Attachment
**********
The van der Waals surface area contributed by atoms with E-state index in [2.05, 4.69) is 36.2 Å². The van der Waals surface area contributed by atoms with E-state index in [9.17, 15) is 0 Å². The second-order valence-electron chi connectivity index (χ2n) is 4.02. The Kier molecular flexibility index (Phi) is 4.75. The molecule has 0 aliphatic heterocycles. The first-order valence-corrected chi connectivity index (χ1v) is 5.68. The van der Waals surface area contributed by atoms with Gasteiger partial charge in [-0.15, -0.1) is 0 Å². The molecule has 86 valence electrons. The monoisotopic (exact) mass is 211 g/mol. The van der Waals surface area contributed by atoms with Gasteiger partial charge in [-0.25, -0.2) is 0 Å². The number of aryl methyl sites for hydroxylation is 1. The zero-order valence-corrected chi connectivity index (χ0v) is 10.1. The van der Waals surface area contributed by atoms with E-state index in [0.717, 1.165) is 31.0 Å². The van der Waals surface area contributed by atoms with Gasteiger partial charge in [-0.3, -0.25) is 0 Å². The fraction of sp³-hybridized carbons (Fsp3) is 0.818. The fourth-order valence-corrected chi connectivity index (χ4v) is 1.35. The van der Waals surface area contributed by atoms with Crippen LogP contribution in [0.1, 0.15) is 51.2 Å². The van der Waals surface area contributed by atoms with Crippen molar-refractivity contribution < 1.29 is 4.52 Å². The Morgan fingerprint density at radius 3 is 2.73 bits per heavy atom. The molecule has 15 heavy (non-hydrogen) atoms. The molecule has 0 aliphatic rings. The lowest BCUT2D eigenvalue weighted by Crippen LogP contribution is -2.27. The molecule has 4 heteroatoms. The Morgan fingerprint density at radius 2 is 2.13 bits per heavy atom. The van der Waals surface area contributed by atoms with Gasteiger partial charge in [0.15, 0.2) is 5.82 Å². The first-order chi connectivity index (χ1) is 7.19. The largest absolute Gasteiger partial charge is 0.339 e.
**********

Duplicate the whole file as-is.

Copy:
The van der Waals surface area contributed by atoms with E-state index in [2.05, 4.69) is 36.2 Å². The van der Waals surface area contributed by atoms with E-state index in [9.17, 15) is 0 Å². The second-order valence-electron chi connectivity index (χ2n) is 4.02. The Kier molecular flexibility index (Phi) is 4.75. The molecule has 0 aliphatic heterocycles. The first-order valence-corrected chi connectivity index (χ1v) is 5.68. The van der Waals surface area contributed by atoms with Gasteiger partial charge in [-0.15, -0.1) is 0 Å². The molecule has 86 valence electrons. The monoisotopic (exact) mass is 211 g/mol. The van der Waals surface area contributed by atoms with Gasteiger partial charge in [-0.25, -0.2) is 0 Å². The number of aryl methyl sites for hydroxylation is 1. The zero-order valence-corrected chi connectivity index (χ0v) is 10.1. The van der Waals surface area contributed by atoms with E-state index in [0.717, 1.165) is 31.0 Å². The van der Waals surface area contributed by atoms with Gasteiger partial charge in [-0.3, -0.25) is 0 Å². The fraction of sp³-hybridized carbons (Fsp3) is 0.818. The fourth-order valence-corrected chi connectivity index (χ4v) is 1.35. The van der Waals surface area contributed by atoms with Crippen LogP contribution in [0.1, 0.15) is 51.2 Å². The van der Waals surface area contributed by atoms with Crippen molar-refractivity contribution < 1.29 is 4.52 Å². The Morgan fingerprint density at radius 3 is 2.73 bits per heavy atom. The molecule has 15 heavy (non-hydrogen) atoms. The molecule has 0 aliphatic rings. The lowest BCUT2D eigenvalue weighted by Crippen LogP contribution is -2.27. The molecule has 4 heteroatoms. The Morgan fingerprint density at radius 2 is 2.13 bits per heavy atom. The van der Waals surface area contributed by atoms with Gasteiger partial charge in [0.15, 0.2) is 5.82 Å². The first-order chi connectivity index (χ1) is 7.19. The largest absolute Gasteiger partial charge is 0.339 e.